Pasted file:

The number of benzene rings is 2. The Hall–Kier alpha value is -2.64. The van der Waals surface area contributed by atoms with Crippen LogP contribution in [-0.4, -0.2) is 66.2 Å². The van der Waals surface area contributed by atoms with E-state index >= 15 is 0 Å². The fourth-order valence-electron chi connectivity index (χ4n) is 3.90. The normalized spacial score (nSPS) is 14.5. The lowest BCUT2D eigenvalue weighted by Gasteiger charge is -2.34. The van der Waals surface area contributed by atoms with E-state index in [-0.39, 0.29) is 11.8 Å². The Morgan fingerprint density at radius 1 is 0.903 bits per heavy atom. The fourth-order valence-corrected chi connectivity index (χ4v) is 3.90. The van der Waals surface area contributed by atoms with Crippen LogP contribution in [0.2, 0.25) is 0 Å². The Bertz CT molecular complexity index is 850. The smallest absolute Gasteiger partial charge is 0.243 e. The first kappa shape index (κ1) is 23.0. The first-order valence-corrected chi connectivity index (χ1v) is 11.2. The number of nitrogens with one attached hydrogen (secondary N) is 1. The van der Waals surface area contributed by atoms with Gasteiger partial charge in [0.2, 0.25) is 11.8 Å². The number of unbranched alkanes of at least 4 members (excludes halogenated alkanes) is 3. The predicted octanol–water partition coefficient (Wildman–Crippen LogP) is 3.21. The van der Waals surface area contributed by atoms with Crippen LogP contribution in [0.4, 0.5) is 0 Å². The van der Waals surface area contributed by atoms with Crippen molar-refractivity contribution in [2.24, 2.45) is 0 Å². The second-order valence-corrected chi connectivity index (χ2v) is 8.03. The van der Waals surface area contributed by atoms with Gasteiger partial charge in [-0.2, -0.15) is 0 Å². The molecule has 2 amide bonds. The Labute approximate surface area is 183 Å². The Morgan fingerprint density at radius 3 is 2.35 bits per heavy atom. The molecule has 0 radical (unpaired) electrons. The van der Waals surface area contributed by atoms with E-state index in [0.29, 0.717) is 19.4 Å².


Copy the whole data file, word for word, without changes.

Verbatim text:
The number of benzene rings is 2. The Hall–Kier alpha value is -2.64. The van der Waals surface area contributed by atoms with Crippen LogP contribution in [-0.4, -0.2) is 66.2 Å². The van der Waals surface area contributed by atoms with E-state index >= 15 is 0 Å². The fourth-order valence-electron chi connectivity index (χ4n) is 3.90. The normalized spacial score (nSPS) is 14.5. The lowest BCUT2D eigenvalue weighted by Gasteiger charge is -2.34. The van der Waals surface area contributed by atoms with E-state index in [-0.39, 0.29) is 11.8 Å². The Morgan fingerprint density at radius 1 is 0.903 bits per heavy atom. The fourth-order valence-corrected chi connectivity index (χ4v) is 3.90. The van der Waals surface area contributed by atoms with Crippen LogP contribution in [0.2, 0.25) is 0 Å². The Bertz CT molecular complexity index is 850. The smallest absolute Gasteiger partial charge is 0.243 e. The first kappa shape index (κ1) is 23.0. The first-order valence-corrected chi connectivity index (χ1v) is 11.2. The number of nitrogens with one attached hydrogen (secondary N) is 1. The van der Waals surface area contributed by atoms with Gasteiger partial charge in [0.2, 0.25) is 11.8 Å². The number of unbranched alkanes of at least 4 members (excludes halogenated alkanes) is 3. The predicted octanol–water partition coefficient (Wildman–Crippen LogP) is 3.21. The van der Waals surface area contributed by atoms with Crippen LogP contribution in [0.4, 0.5) is 0 Å². The van der Waals surface area contributed by atoms with Crippen molar-refractivity contribution in [2.24, 2.45) is 0 Å². The second-order valence-corrected chi connectivity index (χ2v) is 8.03. The van der Waals surface area contributed by atoms with Gasteiger partial charge in [-0.2, -0.15) is 0 Å². The molecule has 2 amide bonds. The Labute approximate surface area is 183 Å². The Morgan fingerprint density at radius 3 is 2.35 bits per heavy atom. The molecule has 0 radical (unpaired) electrons. The van der Waals surface area contributed by atoms with E-state index in [0.29, 0.717) is 19.4 Å².